He followed it up with South Pacific and Hello Dolly and says their success was probably due to the fact they were vintage musicals that hadn’t been done for a long time. “When I first did The King And I – a revival that hadn’t been done for 20-odd years, I did it out of the blue then followed up with South Pacific and Hello Dolly, so audiences got three to six years of vintage musicals, which became a nostalgia trend,” he told the Sydney Morning Herald in an interview in 2015.
Teaming with Opera Australia, John brought the production of My Fair Lady to Australia, which was directed by the original Eliza Doolittle herself, Dame Julie Andrews. I consider that production to be one of John’s most successful shows, critically and artistically. John invited my then-partner Sacha (now husband) to opening night at the Sydney Opera House and we were able to immerse ourselves in the impressive performances of its cast.
John is a generous man and we were most recently treated to the production of The Book of Mormon, a Broadway smash and possible the funniest musical I’ve ever witnessed. Sacha and I saw it performed in Sydney, but having run across Australia to much acclaim, the production will arrive in Perth, Western Australia in September and I’d encourage anyone with an interest in theatre to go.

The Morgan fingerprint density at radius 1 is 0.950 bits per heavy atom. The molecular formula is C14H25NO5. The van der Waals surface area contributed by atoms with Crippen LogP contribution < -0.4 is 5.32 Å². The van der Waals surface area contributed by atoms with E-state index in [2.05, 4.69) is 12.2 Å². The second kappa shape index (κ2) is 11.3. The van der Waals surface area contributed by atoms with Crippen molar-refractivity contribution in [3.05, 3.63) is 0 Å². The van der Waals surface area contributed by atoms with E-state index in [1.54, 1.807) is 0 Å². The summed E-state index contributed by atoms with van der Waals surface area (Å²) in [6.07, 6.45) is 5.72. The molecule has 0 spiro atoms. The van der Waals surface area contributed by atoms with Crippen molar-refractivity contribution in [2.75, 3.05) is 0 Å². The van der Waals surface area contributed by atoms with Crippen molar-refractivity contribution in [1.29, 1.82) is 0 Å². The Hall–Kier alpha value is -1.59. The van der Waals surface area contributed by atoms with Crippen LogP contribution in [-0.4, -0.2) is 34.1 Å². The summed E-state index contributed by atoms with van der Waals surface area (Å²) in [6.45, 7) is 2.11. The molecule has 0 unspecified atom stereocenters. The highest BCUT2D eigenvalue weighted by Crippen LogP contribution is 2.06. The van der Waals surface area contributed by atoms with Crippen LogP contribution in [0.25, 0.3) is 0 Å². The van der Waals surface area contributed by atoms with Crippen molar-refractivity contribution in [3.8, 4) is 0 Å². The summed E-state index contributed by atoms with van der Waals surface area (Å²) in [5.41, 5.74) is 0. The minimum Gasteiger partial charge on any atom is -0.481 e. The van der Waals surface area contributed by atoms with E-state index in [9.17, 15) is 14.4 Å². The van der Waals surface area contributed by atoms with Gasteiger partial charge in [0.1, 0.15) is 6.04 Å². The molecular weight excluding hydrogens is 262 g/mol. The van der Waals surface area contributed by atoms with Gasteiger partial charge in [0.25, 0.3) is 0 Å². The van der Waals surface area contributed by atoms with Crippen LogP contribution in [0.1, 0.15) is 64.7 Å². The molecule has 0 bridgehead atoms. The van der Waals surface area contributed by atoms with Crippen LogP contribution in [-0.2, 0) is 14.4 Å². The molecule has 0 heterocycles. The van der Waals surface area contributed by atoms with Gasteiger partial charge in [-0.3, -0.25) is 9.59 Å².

Of the many experiences I’ve shared with John Frost, one of the most rewarding would have had to have been the time he brought the late Debbie Reynolds to Australia. John knew of my great admiration for the actress, and I was employed to tour with her and her personal assistant Jenny Powers. It was on this tour Debbie and I became close friends and I’m eternally grateful to John for helping make my dream come true. It was this kindness and the opportunity to work so closely with Reynolds that allowed Sacha and I to bring Debbie to Perth for the musical Irene.
When I asked him what the most exciting part of producing a show was, John said, “It’s raising the capital. Anyone can invest in one of my productions, but they also have to be comfortable with a loss. Most of those who do invest come from overseas, though there are a lot of locals too”.
John is non-stop and concedes that as hectic as his life might be, he has no intention of stopping. “Never! What would I do? My partner and I have a farm [in NSW] where we go to get away but after six hours there sitting on a chair I’m bored,” he says.
It is even rare for him to turn off his phone. Having known him for 45 years, his enthusiasm for show business has only increased. Current productions include The Book of Mormon, Charlie and the Chocolate Factory, Saturday Night Fever, Chicago and Waitress
Being around him is never dull and I am fortunate to have been able to maintain my friendship with John Frost over the years. John says he’d like to be remembered for “entertaining people and helping create a new theatre audience for the 21st century in Australia” and I there is no doubt in my mind of that!